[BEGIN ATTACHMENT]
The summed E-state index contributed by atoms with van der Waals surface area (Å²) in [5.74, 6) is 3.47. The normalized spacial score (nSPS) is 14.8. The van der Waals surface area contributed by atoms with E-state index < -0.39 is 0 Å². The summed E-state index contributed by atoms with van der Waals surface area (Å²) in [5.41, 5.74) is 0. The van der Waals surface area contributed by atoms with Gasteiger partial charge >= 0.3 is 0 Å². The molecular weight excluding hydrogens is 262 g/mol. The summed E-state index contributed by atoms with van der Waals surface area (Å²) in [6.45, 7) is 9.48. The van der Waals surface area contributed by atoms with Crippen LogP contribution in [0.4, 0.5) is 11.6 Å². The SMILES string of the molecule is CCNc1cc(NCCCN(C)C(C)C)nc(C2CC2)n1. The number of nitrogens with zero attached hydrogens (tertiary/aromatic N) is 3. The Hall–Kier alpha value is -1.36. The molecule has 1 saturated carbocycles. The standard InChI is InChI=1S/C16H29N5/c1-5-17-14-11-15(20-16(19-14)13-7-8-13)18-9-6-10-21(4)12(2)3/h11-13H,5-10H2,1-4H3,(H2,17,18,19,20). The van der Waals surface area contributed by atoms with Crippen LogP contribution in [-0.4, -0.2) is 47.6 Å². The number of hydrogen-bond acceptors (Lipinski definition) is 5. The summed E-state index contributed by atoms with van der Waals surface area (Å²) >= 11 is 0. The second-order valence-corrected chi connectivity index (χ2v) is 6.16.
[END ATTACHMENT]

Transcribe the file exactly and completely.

The summed E-state index contributed by atoms with van der Waals surface area (Å²) in [5.74, 6) is 3.47. The normalized spacial score (nSPS) is 14.8. The van der Waals surface area contributed by atoms with E-state index < -0.39 is 0 Å². The summed E-state index contributed by atoms with van der Waals surface area (Å²) in [5.41, 5.74) is 0. The van der Waals surface area contributed by atoms with Gasteiger partial charge >= 0.3 is 0 Å². The molecular weight excluding hydrogens is 262 g/mol. The summed E-state index contributed by atoms with van der Waals surface area (Å²) in [6.45, 7) is 9.48. The van der Waals surface area contributed by atoms with Crippen LogP contribution in [0.4, 0.5) is 11.6 Å². The SMILES string of the molecule is CCNc1cc(NCCCN(C)C(C)C)nc(C2CC2)n1. The number of nitrogens with zero attached hydrogens (tertiary/aromatic N) is 3. The Hall–Kier alpha value is -1.36. The molecule has 1 saturated carbocycles. The standard InChI is InChI=1S/C16H29N5/c1-5-17-14-11-15(20-16(19-14)13-7-8-13)18-9-6-10-21(4)12(2)3/h11-13H,5-10H2,1-4H3,(H2,17,18,19,20). The van der Waals surface area contributed by atoms with Crippen LogP contribution in [-0.4, -0.2) is 47.6 Å². The number of hydrogen-bond acceptors (Lipinski definition) is 5. The summed E-state index contributed by atoms with van der Waals surface area (Å²) >= 11 is 0. The second-order valence-corrected chi connectivity index (χ2v) is 6.16.